Domaine Jean Grivot Vosne-Romanee 2020
The wine shows aromas and flavors of red berries, herbs, and purple flowers. The palate is rich with ripe fruit and medium weight with bright acidity and fine tannins. Aging in up to 25% new Burgundian pièce brings notes of vanilla, toast, and baking spices.
Red Burgundy might be the world’s most flexible food wine. The wine’s high acidity, medium body, medium alcohol, and low tannins make it very food-friendly. Red Burgundy, with its earthy and sometimes gamey character, is a classic partner to roasted game birds, grilled duck breast, and dishes that feature mushrooms, black truffles, or are rich in umami.
Critical AcclaimAll Vintages
An earthy aroma dissipates with air, revealing pure black cherry, black currant and violet flavors. Silky yet dense and solidly structured, this balanced red lingers with fruit, spice and light vegetal accents.
Barrel Sample: 89-92
Domaine Jean Grivot is among the great names in Burgundian wine. Étienne Grivot and his wife Marielle (Patrick Bize's sister) took over from Étienne’s father Jean Grivot in 1987. The Grivot family believes in generational change and in 2017, Étienne and Marielle’s daughter, Mathilde, took over for her parents. Mathilde brings a fresh approach while maintaining the longtime traditions of the Grivot family.
The recently renovated winery and cellar is in Vosne-Romanée where most of the Grivot vineyards are located. The domaine has been assembled over several generations to its current size of 15.5 hectares and includes holdings in three grand crus: Clos de Vougeot, Echézeaux, and Richebourg. Mathilde believes in getting quality first thanks to meticulous vineyard work throughout the year. The result of this hard work is healthy, ripe (both phenolic and sugar levels) and depth of concentration and flavor of the fruit. Today, the vineyards are densely planted and farmed organically “sans certification,” while the aim in the cellar is for balance and clear expression of terroir.
This is the village for the most die-hard Burgundy fanatics. Vosne-Romanée has for many hundreds of years been the source of the most sought-after Pinot Noir in Burgundy. The village claims six Grands Crus—and some of the most famous at that—but in other villages where owners manage tiny parcels or a few rows of any one vineyard, monopolies dominate the Grands Crus of Vosne-Romanee.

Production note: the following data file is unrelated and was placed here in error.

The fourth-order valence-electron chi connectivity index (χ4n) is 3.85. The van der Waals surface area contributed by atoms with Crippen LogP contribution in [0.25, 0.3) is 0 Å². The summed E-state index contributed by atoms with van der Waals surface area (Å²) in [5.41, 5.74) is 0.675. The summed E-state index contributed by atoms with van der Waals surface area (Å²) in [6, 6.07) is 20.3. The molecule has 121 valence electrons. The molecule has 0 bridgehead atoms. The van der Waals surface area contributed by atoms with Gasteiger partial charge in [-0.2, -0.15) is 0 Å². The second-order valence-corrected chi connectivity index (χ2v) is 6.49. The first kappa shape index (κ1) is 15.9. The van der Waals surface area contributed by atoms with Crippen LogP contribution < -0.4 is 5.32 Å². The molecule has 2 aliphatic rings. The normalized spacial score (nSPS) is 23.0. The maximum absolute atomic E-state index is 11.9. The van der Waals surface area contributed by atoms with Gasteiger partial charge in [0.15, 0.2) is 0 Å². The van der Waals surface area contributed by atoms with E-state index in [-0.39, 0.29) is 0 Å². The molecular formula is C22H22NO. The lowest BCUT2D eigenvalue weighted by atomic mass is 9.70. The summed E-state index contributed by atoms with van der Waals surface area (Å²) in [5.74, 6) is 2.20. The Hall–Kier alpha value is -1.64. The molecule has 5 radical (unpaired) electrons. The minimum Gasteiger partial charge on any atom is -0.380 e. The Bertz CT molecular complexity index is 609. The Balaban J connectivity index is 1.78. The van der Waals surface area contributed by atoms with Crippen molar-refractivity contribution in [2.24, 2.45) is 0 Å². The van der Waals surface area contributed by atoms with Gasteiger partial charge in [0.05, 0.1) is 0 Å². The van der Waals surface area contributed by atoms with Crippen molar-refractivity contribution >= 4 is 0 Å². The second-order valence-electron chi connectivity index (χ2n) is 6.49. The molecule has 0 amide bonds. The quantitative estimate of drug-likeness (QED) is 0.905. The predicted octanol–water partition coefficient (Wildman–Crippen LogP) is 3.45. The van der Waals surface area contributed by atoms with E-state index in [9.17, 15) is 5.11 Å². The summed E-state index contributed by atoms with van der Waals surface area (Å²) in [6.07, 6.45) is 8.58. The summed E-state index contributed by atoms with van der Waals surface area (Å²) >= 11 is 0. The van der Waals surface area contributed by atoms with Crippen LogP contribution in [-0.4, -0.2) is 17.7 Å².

Of these monopolies, Domaine Romanee-Conti (DRC) reigns supreme, claiming not only more total vineyard area than any other producer, but outright owning the entirety of two of the Grands Crus and a majority of two others. In its full possession are naturally Romanée-Conti, as well as La Tâche. DRC also owns most of Richebourg and Romanée-St-Vivant. The final two, La Grande Rue and La Romanée are completely owned by other other produers: François Lamarche and Comte Liger Belair, respectively.
While one could spend a lifetime on the puzzles of land ownership in Burgundy, the point is that Vosne-Romanee contains the most valuable pieces of vineyard real estate in the world. Pinot Noir from any of its vineyards—especially from within its 27ha of Grand Cru or 58 ha of Premier Cru land—is going to rank among the best.
The most outstanding wines from this village have everything: finesse and elegance coupled with the body and sturdiness for incredibly long aging ability. They are intensely floral and exotically spiced. Beautifully ripe, complex and ephemeral throughout, they are robust, yet fine-grained in texture. These wines will stay gorgeous for the long haul.
Thin-skinned, finicky and temperamental, Pinot Noir is also one of the most rewarding grapes to grow and remains a labor of love for some of the greatest vignerons in Burgundy. Fairly adaptable but highly reflective of the environment in which it is grown, Pinot Noir prefers a cool climate and requires low yields to achieve high quality. Outside of France, outstanding examples come from in Oregon, California and throughout specific locations in wine-producing world. Somm Secret—André Tchelistcheff, California’s most influential post-Prohibition winemaker decidedly stayed away from the grape, claiming “God made Cabernet. The Devil made Pinot Noir.”